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Arctic drilling opponents seek to block Foss terminal lease

Written by Nick Blenkey
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MARCH 3, 2015 — A coalition of conservation organizations opposed to Arctic drilling filed a lawsuit yesterday in Washington State Superior Court against the Port of Seattle and the Port Commissioners with Foss Maritime Company named as a joined party defendant.

The suit challenges the port’s entry into a lease with Foss Maritime to open Seattle’s Terminal 5 to Shell’s Arctic drilling fleet without public proceedings or environmental review.

The lawsuit charges that the lease will change the use of Terminal 5 by converting it into a homeport for Shell’s Arctic drilling fleet.The lease would allow Shell’s drill ships to be housed at the Port, including the Noble Discoverer which was the subject of 8 felony convictions and over $12 million in fines and community service last December, including for discharging oil-contaminated water in violation of water pollution laws.

The lawsuit charges that the Port has violated its long-range plans and its shoreline permit, which designate Terminal 5 as a cargo terminal, not a homeport and that it needed to conduct a public review of the environmental and community impacts of making this change.

In the complaint, the plaintiffs assert:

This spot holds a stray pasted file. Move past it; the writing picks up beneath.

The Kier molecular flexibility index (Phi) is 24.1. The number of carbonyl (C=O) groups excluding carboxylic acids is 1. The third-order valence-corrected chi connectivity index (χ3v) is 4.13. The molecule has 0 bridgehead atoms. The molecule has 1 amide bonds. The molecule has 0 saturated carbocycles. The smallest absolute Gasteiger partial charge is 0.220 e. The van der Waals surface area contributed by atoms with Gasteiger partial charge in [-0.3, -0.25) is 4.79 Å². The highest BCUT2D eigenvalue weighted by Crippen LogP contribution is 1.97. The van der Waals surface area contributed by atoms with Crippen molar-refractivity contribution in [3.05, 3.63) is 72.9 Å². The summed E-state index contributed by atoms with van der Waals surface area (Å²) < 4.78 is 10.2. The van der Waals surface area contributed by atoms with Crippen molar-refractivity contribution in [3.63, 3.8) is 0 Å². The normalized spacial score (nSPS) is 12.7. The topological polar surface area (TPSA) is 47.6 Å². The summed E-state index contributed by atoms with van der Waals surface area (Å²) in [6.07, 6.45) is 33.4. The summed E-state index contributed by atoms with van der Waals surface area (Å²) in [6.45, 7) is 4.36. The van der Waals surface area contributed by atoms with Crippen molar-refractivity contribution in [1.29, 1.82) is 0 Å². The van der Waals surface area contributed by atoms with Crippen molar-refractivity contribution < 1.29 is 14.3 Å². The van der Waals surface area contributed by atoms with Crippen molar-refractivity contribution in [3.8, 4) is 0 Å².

“The Port entered into this lease without complying with the State Environmental Policy Act (SEPA). The Port invoked a categorical exemption to SEPA that applies to leases of real property only when the use will remain essentially the same as the prior use, even though Terminal 5 previously housed a container terminal and the new use would be a homeport for Shell’s Arctic drilling fleet, a substantively different use with distinct environmental impacts. The Port also entered into a lease knowing that the use of Terminal 5 would be inconsistent with the cargo terminal use authorized under the Port’s Shoreline Substantial Development Permit. By circumventing SEPA and acting in violation of its shoreline permit, the Port made this controversial decision without the public process, candid disclosure, objective assessment and mitigation of environmental and community impacts, and public participation that the law requires. Plaintiffs ask the Court to declare that the lease between the Port and Foss is null and void, to declare that the Port violated SEPA, the Port’s SEPA Resolution, the Port’s Shoreline Substantial Development Permit, the Shoreline Management Act and the City of Seattle’s shoreline rules, and to issue an order vacating the lease.”

The suit was filed by Earthjustice on behalf of Puget Soundkeeper Alliance, the Sierra Club, Washington Environmental Council, and Seattle Audubon Society. The coalition asks the court to vacate the lease because the Port violated the State Environmental Policy Act, its own rules, and the Shoreline Management Act.

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